Tell us about yourself
I am a public school kid from Long Beach, CA, double-majoring in Public Health and Dance. I am currently a Junior attending Tulane University through the Posse Foundation, which provided me with a leadership and merit-based full-tuition scholarship.
This summer I was lucky enough to be the Program Research Intern for Turnaround Arts: California thanks to the Getty Foundation Multicultural Undergraduate Internship program. Over the past 10 weeks, I’ve been collaborating with the program team to research local arts and cultural resources and create asset-maps for the different regions across California where Turnaround Arts: California schools are located.
Why did you choose to intern at Turnaround Arts: California?
I chose to intern with Turnaround Arts: California because I found unique parallels between public health and their work in arts integration within elementary and middle schools.
Public health programs seek to address a health issue by suggesting an intervention that is developed in collaboration with members of the program’s community. Similarly, Turnaround Arts: California seeks to empower historically marginalized and inadequately resourced elementary and middle schools by strategically leveraging the arts towards school-defined goals.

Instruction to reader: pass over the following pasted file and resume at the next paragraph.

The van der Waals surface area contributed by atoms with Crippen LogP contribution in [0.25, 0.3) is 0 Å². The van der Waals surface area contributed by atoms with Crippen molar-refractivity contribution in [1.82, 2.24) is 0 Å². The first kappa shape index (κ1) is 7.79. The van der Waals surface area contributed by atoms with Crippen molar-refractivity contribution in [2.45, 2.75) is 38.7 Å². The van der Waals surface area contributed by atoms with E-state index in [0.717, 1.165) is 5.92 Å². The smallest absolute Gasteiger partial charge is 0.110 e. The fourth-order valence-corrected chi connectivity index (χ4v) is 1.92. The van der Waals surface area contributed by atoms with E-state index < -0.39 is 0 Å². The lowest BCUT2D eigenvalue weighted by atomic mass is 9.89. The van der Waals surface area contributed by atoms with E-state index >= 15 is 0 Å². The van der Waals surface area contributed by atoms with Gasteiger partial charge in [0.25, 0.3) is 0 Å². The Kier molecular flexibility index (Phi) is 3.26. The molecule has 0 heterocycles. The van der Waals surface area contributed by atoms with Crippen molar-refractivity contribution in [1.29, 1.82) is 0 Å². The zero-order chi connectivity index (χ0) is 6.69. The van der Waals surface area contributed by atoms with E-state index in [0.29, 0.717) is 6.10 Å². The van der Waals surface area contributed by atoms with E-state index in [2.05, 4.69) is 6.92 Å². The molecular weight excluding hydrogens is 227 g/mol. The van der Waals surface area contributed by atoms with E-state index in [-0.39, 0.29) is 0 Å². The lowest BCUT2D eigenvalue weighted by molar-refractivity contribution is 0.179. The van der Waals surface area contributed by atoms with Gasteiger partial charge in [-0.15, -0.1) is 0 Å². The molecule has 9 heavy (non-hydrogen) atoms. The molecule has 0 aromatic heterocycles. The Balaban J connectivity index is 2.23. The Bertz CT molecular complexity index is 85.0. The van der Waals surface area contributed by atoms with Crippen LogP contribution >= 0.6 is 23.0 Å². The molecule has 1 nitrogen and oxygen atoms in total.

In fact, research shows that access to the arts improve health outcomes, and learning about arts education through this internship was a way I hoped to explore that connection.
What do you like most about working with Turnaround Arts: California?
The amount of faith the staff had in me! Yes, I had my individual work, but I was also invited from the very beginning to learn about the program, participate in conversations, and help out wherever I could. The staff was always open to answer any questions I had or to listen to my thoughts. They were eager to support and get to know me. It was empowering to be included like that.
What’s the most exciting thing you worked on?
Researching arts and cultural community assets was both exciting and terrifying. Exciting because I had a lot of flexibility with my own work — from searching for local organizations to deciding how to record and present my data. Plus, I got to learn a lot about some incredible arts communities and local arts education work being done across California. But, terrifying because the fear of failure or feelings of not having done enough can be daunting.
What was your most memorable experience?
During our annual staff retreat, we had an intentional conversation about equity and anti-racism. I felt proud of being a part of a team who sees value in dialogue and understands how race and class impact ourselves as individuals, the work we’re doing, and the people we’re serving. Getting to participate in the first of many discussions about that was very special to me, and I’m so excited for them to continue that work.
Describe your internship experience in three words
Manage your expectations.
(An important reminder for those of us who tend to be overambitious when setting them.)
Shout out to Barbara, Angela, Heather, and Jacob! They are all incredible, and I will miss working with all of them. And, best of luck to our new Turnaround Arts: California schools — I’m so excited for you all to join the family and continue growing through the arts!